When I set down a book I'm reading, I always place it face down. It isn't that I'm trying to hide what I'm reading; it's just a habit. But most habits have a beginning, whether they are learned or cultivated behavior. This particular habit of mine started in sixth grade, at the age when I was becoming more self-conscious about what books I had chosen to read versus simply whatever I happened to find in the school library. Specifically, the habit began with Neal Shusterman's Downsiders.
I have long wanted to reread this book because I liked it so much at eleven years old. It's a curious thing to reread a childhood book. I only read it once, but it really captured my imagination and stayed with me. I remembered so many specific things from it. While at this point in my life, I was pretty steadily getting into the nineteenth century (Little House on the Prairie took up fifth grade, by sixth I was moving into Anne of Green Gables, and by seventh I was thick in Charles Dickens and the Brontes), Downsiders is set in present day New York. The Downside is a fictional underground civilization, and the book centers around an encounter of a Downsider with a Topsider. It isn't dystopia. It isn't fantasy. It isn't sci-fi. It isn't mystery. It isn't thriller. And I guess that's why I liked it, why I say it captured my imagination. But because it looked a little different from the Victorian books I was accustomed to reading, I felt more comfortable turning the book upside down instead of leaving its cover face up.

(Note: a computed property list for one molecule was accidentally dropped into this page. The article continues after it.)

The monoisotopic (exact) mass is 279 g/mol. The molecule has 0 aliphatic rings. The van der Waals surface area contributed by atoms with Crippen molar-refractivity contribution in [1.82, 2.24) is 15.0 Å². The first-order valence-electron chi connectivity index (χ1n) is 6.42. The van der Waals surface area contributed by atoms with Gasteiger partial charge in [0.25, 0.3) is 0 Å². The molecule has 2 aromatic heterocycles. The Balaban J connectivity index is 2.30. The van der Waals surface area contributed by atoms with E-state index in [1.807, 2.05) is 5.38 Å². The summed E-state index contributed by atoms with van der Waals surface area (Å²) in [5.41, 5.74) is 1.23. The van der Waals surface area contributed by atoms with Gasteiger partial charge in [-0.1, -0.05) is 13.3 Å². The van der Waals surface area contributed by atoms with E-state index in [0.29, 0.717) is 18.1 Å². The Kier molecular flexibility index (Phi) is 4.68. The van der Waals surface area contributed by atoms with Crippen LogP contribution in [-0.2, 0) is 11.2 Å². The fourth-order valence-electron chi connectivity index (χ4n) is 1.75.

This book described strange and interesting settings, so wonderful to a young and curious mind. It also describes characters struggling to find their places within their communities, so relevant to a young person. The exploration of Topside versus Downside and the history of the Downside that Talon and Lindsay uncover is simply an illustration for those feelings of not having a place in the world--and of realizing that finding that place is really about deciding what place you will have.
Certainly, there are things in our lives we cannot control. But our philosophy and our beliefs about who we are and what we choose to hold onto and what we choose to hope for, well, that's the part that we have say about. When I was eleven, I really liked this book because it was exciting and different. Close to two decades later, I still liked rereading it because it gave me much to think about as far as personal identity and community identity and the interrelations between the two.
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